From the July 17, 2009 Examiner (Washington)
July 17, 2009
by Irwin Stelzer
Virtually unnoticed during the brawl over President Obama's efforts to get his health care and cap-and-trade programs through the Congress was a meeting convened by the President late last month to see whether the Hill is willing to tackle an equally knotty problem -- immigration.
Sen. John McCain R-AZ, badly burned by his "base" for supporting reform, and facing a tough re-election fight next year, attended, as did Senators Chuck Schumer (the new chairman of the Senate's immigration subcommittee), Jeff Sessions of Alabama, and John Cronyn of Texas.
White House Chief of Staff Rahm Emanuel says the President is prepared to move on reform if Congress has the votes to pass a bill. That prompted Rep.Luis Guitierrez, D-IL, "Hell, if we had the votes we wouldn't be calling you."
Meanwhile, the administration has abandoned the methods used by the Bush White House to contain illegal immigration. Instead of swooping down on factories employing illegals, and rounding up those workers in preparation for their deportation, the U.S. Immigration and Customs Office (a unit of the Department of Homeland Security) now targets employers, who receive letters advising that fines and civil and criminal charges will be levied unless the illegals are fired.
Homeland Security has also reduced the ability of local law enforcement officers to arrest illegal immigrants for "minor offenses" and then subject them to deportation.
Pictures of weeping mothers and children waving goodbye to deportees being herded onto busses and planes by government officials will be a thing of the past. The onus of bad guy has been passed to the employer. Not a bad move for an administration eager to cement the shift of Hispanics to the Democratic column in the 2008 elections.
The current recession has both eased and exacerbated the immigration problem. Eased, because the paucity of jobs is causing an exodus of immigrants, legal as well as illegal. Some decide that unemployment is more tolerable at home, others -- such as the Chinese and Indian workers leaving America -- that opportunities at home are better.
But the rise in unemployment is also putting pressure on Congress to reserve jobs for American workers. Banks received bail-out money only on the condition that they would not hire foreigners -- a provision that has Jamie Dimon, CEO of JPMorgan Chase fuming. And with jobs short, pressure to do something about the 12, 13 or 14 million illegals already here -- liberals prefer "undocumented" -- increases.
But reform will be no easier when the economy recovers and the inflow of job-seeking illegal immigrants resumes. Some critics will point out that the illegal cross-border flow will include terrorists who come with malice and mayhem in mind. Others will still complain about the competition for jobs, even though the unemployment rate drops.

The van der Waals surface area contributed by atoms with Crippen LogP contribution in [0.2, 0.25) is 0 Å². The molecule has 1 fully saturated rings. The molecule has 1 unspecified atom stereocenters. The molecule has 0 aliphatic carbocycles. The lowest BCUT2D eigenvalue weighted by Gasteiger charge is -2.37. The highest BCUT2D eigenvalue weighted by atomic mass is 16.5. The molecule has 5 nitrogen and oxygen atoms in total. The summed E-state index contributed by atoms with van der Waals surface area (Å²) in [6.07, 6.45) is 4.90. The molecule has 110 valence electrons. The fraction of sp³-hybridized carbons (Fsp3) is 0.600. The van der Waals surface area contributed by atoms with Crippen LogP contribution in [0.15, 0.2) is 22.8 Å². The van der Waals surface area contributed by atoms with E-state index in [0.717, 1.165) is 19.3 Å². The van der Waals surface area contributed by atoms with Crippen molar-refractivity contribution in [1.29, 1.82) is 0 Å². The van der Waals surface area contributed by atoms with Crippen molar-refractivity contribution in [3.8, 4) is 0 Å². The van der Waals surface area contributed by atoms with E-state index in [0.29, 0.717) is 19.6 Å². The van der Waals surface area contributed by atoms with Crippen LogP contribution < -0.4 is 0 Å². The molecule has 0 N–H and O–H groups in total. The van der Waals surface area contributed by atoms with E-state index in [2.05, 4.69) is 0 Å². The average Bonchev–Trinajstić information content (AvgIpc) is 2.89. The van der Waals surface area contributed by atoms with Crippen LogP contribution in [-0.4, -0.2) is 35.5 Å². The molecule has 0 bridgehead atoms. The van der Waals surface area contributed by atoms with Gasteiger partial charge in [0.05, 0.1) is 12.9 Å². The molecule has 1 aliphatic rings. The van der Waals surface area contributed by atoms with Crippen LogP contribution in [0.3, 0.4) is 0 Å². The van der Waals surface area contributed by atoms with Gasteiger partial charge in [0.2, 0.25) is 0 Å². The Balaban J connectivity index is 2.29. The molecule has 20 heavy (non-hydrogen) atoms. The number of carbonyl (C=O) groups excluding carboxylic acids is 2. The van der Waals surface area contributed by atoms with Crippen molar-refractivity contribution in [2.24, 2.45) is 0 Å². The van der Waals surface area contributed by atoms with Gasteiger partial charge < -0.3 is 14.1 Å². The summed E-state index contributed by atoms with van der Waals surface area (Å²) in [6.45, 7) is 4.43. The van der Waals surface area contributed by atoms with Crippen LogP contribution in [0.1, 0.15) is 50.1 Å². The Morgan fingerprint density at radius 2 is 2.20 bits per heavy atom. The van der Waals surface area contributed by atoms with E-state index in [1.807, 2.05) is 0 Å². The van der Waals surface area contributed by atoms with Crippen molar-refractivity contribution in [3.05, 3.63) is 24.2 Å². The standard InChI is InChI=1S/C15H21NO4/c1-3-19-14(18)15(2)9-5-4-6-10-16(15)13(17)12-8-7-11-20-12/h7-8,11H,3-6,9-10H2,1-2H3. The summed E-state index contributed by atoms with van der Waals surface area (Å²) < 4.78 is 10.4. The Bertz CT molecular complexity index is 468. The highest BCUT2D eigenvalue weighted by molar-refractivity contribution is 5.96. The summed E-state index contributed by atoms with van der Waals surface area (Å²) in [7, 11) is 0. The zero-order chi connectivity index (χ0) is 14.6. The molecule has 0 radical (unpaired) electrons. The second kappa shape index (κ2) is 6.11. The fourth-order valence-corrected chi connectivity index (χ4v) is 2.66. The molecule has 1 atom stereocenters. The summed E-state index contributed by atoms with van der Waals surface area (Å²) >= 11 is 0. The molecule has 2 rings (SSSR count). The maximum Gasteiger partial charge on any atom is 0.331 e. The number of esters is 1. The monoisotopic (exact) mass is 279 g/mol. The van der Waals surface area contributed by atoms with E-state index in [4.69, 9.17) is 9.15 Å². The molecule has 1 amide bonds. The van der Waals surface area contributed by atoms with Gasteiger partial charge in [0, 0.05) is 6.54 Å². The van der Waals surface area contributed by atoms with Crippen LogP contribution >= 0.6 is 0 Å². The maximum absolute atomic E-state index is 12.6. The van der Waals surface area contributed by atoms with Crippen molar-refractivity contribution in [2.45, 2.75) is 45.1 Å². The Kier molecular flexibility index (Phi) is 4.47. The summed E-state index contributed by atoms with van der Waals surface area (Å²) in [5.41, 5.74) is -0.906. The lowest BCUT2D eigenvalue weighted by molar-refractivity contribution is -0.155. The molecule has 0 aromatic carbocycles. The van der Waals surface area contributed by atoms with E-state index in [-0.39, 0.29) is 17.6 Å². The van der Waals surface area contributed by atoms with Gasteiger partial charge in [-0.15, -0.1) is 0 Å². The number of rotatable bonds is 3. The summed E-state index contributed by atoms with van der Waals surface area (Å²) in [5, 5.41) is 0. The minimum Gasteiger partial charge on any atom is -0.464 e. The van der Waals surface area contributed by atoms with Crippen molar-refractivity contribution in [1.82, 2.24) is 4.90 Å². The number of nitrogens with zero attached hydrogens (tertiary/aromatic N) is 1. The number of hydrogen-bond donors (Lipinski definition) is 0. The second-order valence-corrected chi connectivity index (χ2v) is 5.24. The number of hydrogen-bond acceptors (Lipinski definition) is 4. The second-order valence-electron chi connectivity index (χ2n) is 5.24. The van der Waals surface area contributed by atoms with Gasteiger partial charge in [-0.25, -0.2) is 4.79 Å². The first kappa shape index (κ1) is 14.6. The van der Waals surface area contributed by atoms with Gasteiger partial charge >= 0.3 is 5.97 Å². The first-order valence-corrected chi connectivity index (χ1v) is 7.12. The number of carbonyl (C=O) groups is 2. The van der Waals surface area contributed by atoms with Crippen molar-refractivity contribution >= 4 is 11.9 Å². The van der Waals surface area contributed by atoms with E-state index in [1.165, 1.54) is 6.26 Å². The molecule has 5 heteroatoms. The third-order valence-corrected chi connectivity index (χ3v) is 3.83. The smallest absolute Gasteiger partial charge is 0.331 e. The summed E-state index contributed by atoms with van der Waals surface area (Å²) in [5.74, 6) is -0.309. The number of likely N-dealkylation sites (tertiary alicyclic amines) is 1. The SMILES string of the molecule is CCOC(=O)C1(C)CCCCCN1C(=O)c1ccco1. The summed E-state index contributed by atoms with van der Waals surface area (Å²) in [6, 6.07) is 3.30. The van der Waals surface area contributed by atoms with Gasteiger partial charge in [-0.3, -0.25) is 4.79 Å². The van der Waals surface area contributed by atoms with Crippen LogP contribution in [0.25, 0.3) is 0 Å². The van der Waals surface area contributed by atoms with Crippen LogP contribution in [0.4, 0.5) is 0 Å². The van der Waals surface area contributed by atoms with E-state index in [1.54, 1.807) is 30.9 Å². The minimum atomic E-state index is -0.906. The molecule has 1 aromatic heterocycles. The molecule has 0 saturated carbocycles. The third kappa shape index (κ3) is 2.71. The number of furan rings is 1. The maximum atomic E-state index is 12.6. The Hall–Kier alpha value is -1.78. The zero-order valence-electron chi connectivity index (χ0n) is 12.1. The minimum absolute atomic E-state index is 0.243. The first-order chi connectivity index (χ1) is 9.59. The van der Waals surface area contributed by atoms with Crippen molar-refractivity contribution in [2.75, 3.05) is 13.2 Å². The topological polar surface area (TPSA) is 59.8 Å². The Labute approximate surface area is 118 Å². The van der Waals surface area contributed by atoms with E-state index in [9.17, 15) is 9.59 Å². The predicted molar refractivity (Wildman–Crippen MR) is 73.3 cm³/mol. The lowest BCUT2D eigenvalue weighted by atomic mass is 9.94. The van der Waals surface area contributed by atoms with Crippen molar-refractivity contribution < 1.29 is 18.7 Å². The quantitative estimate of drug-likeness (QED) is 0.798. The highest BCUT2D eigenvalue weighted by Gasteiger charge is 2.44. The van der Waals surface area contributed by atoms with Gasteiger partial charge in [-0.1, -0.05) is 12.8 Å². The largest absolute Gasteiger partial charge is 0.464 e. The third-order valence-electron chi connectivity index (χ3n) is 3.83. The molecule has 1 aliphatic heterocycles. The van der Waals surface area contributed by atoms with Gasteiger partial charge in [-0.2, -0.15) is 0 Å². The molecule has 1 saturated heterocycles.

Most important although less often openly expressed, many Americans feel that our culture is under siege. Doubt that, and leave the Beltway for a visit to Arizona or Colorado or any neighborhood in which immigrants tend to congregate, just as waves of Jewish, Italian, Irish and other newcomers -- these here legally -- did before them. But, unlike much of the newer wave, en route to assimilation and geographic dispersion.
It is this culture issue that is so intractable. There are places in this country where Americans feel they are strangers in a strange land. Spanish is made equal to English as an official language, and American students are held back by immigrants, eager to learn but who do not speak their new nation's language.
The tensions resulting from this culture clash, more than those created by the fear of terrorists or the competition for jobs, make it difficult for congressional leaders to reach a compromise that satisfies Americans whose daily lives are most affected by the new arrivals.
Liberals from upper-income districts -- including Schumer's New York Upper West Side -- will not abandon their infatuation with multiculturalism and, their constituents being immune from the impact of immigration, refuse to support measures promoting assimilation.
Representatives from districts and states with a large number of Hispanic voters see opponents of immigration as nativists or racists who would deny hard-working but illegal newcomers their "right" to welfare, public education and even the vote.
Arrayed on the other side are those who favor assimilation -- English as the only official language --and denying illegal entrants benefits paid for by American citizens. Solomon would be hard-pressed to forge a compromise. And no one has ever accused our legislators of possessing that King's wisdom.
Irwin Stelzer is a Senior Fellow and Director of Economic Policy Studies for the Hudson Institute. He is also the U.S. economist and political columnist for The Sunday Times (London) and The Courier Mail (Australia), a columnist for The New York Post, and an honorary fellow of the Centre for Socio-Legal Studies for Wolfson College at Oxford University. He is the founder and former president of National Economic Research Associates and a consultant to several U.S. and United Kingdom industries on a variety of commercial and policy issues. He has a doctorate in economics from Cornell University and has taught at institutions such as Cornell, the University of Connecticut, New York University, and Nuffield College, Oxford.
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